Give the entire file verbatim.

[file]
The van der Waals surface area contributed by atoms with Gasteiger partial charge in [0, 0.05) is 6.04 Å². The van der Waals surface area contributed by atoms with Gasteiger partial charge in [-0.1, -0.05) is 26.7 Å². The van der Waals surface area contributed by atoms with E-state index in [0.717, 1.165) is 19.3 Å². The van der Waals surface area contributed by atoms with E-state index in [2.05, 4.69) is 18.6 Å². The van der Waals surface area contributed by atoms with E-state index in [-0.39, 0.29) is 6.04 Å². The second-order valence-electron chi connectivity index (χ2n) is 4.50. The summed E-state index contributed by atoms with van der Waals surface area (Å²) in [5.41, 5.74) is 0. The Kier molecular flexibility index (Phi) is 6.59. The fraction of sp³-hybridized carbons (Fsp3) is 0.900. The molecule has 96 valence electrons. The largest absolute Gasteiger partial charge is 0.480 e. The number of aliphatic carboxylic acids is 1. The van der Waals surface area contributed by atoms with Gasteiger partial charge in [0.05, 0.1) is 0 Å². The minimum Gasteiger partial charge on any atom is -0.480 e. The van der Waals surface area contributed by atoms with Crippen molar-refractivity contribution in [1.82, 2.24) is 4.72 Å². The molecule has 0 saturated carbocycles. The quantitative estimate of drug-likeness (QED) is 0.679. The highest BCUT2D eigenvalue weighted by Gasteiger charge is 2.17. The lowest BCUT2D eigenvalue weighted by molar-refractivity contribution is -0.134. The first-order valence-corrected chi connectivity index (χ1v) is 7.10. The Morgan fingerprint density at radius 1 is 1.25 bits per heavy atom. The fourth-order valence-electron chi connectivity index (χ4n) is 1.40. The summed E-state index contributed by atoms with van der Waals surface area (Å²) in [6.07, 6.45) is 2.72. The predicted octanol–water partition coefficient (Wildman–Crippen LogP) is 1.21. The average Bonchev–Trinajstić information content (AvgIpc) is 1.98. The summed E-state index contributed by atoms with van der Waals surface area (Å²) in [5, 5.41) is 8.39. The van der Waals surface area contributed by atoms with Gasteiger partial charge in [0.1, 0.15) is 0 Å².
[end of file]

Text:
The van der Waals surface area contributed by atoms with Gasteiger partial charge in [0, 0.05) is 6.04 Å². The van der Waals surface area contributed by atoms with Gasteiger partial charge in [-0.1, -0.05) is 26.7 Å². The van der Waals surface area contributed by atoms with E-state index in [0.717, 1.165) is 19.3 Å². The van der Waals surface area contributed by atoms with E-state index in [2.05, 4.69) is 18.6 Å². The van der Waals surface area contributed by atoms with E-state index in [-0.39, 0.29) is 6.04 Å². The second-order valence-electron chi connectivity index (χ2n) is 4.50. The summed E-state index contributed by atoms with van der Waals surface area (Å²) in [5.41, 5.74) is 0. The Kier molecular flexibility index (Phi) is 6.59. The fraction of sp³-hybridized carbons (Fsp3) is 0.900. The molecule has 96 valence electrons. The largest absolute Gasteiger partial charge is 0.480 e. The number of aliphatic carboxylic acids is 1. The van der Waals surface area contributed by atoms with Gasteiger partial charge in [0.05, 0.1) is 0 Å². The minimum Gasteiger partial charge on any atom is -0.480 e. The van der Waals surface area contributed by atoms with Crippen molar-refractivity contribution in [1.82, 2.24) is 4.72 Å². The molecule has 0 saturated carbocycles. The quantitative estimate of drug-likeness (QED) is 0.679. The highest BCUT2D eigenvalue weighted by Gasteiger charge is 2.17. The lowest BCUT2D eigenvalue weighted by molar-refractivity contribution is -0.134. The first-order valence-corrected chi connectivity index (χ1v) is 7.10. The Morgan fingerprint density at radius 1 is 1.25 bits per heavy atom. The fourth-order valence-electron chi connectivity index (χ4n) is 1.40. The summed E-state index contributed by atoms with van der Waals surface area (Å²) in [6.07, 6.45) is 2.72. The predicted octanol–water partition coefficient (Wildman–Crippen LogP) is 1.21. The average Bonchev–Trinajstić information content (AvgIpc) is 1.98. The summed E-state index contributed by atoms with van der Waals surface area (Å²) in [5, 5.41) is 8.39. The van der Waals surface area contributed by atoms with Gasteiger partial charge in [0.1, 0.15) is 0 Å².